Chamber music: Carter Esprit Rude/ Esprit Doux, Villa Lobos Assobio a Jato
Orchestral excerpts: JS Bach ‘Aus Liebe’ from St. Matthew Passion, Beethoven Leonore No. 3 Overture opening and Symphony No. 4 (movement 2), Debussy Prelude to the Afternoon of a Faun, Gluck Menuet and Dance from the Blessed Spirits, Mendelssohn Midsummer Night’s Dream

To practice making color changes:
Exercises: Wye Practice Book for Flute, Volume 1: Tone
Solo literature: Debussy Syrinx, Griffes Poem, Faure Violin Sonata in A Major (1st 2nd, and 4th movements), Ferroud Trois Pieces, Gieseking Sonatine (1st movement), Martin Ballade, Widor Suite
Chamber music: Beaser Mountain Songs, Heiss Five Pieces for flute and cello, Schickele Summer Music

For overall physical endurance:
Exercise:  Taffanel and Gaubert 17 Daily Exercises, #4
Solo literature: Franck Violin Sonata , Higdon Rapid Fire, Jolivet Chant de Linos, Khachaturian Concerto, Liebermann Sonata, Ran East Wind, Reinecke Concerto, Schubert Arpeggione Sonata
Orchestral excerpts: Dvorak Symphony No. 8, Ravel Daphnis et Chloe Suite No. 2, Stravinsky Petrouchka,





©Nicole Riner 2012.  All rights reserved. 


Thursday, January 25, 2018

Introducing: supplemental videos and labs for A Flutist's Expression Workbook



I released my self-published  A Flutist's Expression Workbook this past August and have been humbled by its early reviews and positive feedback from teachers who are currently using it in their studios.

I consider the Workbook to be a living document, one that only gets better with collaboration and feedback. To this end, I'm announcing two supplements to the original text:

Demonstration videos, to be released monthly on YouTube throughout the spring term, will feature me speaking about and performing select vocalises with my published expressive markings.

Workbook Labs, in which users can log on to Skype and participate in a group Q & A with me and each other regarding pedagogical applications, challenges, and anything else related to our specific teaching environments.

To participate in this online pedagogical community, purchase the book here. 

If you'd like to receive updates on the latest videos, subscribe to my YouTube channel
if you have purchased the workbook, you can choose to receive email notifications, as well. The first video is currently available, below.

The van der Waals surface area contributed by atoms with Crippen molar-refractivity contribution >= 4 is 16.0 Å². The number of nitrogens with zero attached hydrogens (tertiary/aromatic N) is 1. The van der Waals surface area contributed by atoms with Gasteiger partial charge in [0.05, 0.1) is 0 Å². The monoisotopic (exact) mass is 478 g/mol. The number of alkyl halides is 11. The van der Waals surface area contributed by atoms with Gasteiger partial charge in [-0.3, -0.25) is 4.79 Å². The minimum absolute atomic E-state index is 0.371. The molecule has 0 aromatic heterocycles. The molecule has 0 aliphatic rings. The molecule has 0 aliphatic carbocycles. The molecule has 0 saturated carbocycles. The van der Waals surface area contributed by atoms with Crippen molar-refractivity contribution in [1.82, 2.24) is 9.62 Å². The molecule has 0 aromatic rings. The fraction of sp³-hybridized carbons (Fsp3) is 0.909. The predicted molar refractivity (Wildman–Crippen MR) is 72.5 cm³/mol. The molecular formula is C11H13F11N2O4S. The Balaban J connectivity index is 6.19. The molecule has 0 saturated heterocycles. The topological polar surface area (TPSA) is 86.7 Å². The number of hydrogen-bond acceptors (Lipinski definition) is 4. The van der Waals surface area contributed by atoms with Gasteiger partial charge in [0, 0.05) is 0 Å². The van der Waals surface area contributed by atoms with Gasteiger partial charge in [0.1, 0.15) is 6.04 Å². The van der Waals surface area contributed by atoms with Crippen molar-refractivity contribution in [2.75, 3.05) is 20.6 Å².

If you have already purchased the workbook and would like to participate in our first Workbook Lab on February 3 at 9am MST, contact me here and say "I'm in!" We'll be discussing the challenges we have getting our students to develop their own expression, ways in which the Workbook can help, and other materials you'd like to see in a second edition.
I am so excited to embark upon this project and reach across the miles to connect with other flute teachers about the crucial topic of teaching musicianship to young flutists, and I hope you'll join me!


Tuesday, January 9, 2018

Great advice from around the web

I have been so gratified to read excellent blogs written by flutists (and the occasional non-flutist) from all over the country sharing their valuable insights, so I thought I'd share some of my favorites with you. Some are clearly timely as we brace ourselves for the start of audition season, but I think any of these can inspire you to learn a new skill or develop a new project as part of your new year's resolutions.  Read on, and happy 2018!

Demystifying the audition process, by woodwinds professor at Delta State University Bret Pimentel:

What I listen for in scholarship auditions

A lovingly written meditation on being compassionate with yourself by Nashville flutist Jessica Dunnavant:

Surviving Your Life as a Musician


Chicago hornist Kelly Langenberg gives gentle but firm advice on how to be a good colleague:

A LIGHT-HEARTED ETIQUETTE GUIDE FOR THE NOVICE FREELANCER


A comprehensive guide to kicking off your new career as an electro-acoustic performer by flute guru Lindsey Goodman:

The Flutist’s Electroacoustic Primer



Saturday, December 16, 2017

Creating an artist retreat in your own home

Several years ago, my chamber ensemble was selected for a residency at Brush Creek Arts. Our plan was to finally hunker down to select and learn the music for our album.  I knew that being in the same place together for two uninterrupted weeks would make this task much easier than in real life, but I could not have anticipated just how much more productive, and satisfied, I would be as an individual through this process.  It sounded silly to me to say even back then, but I was shocked by how much I got done.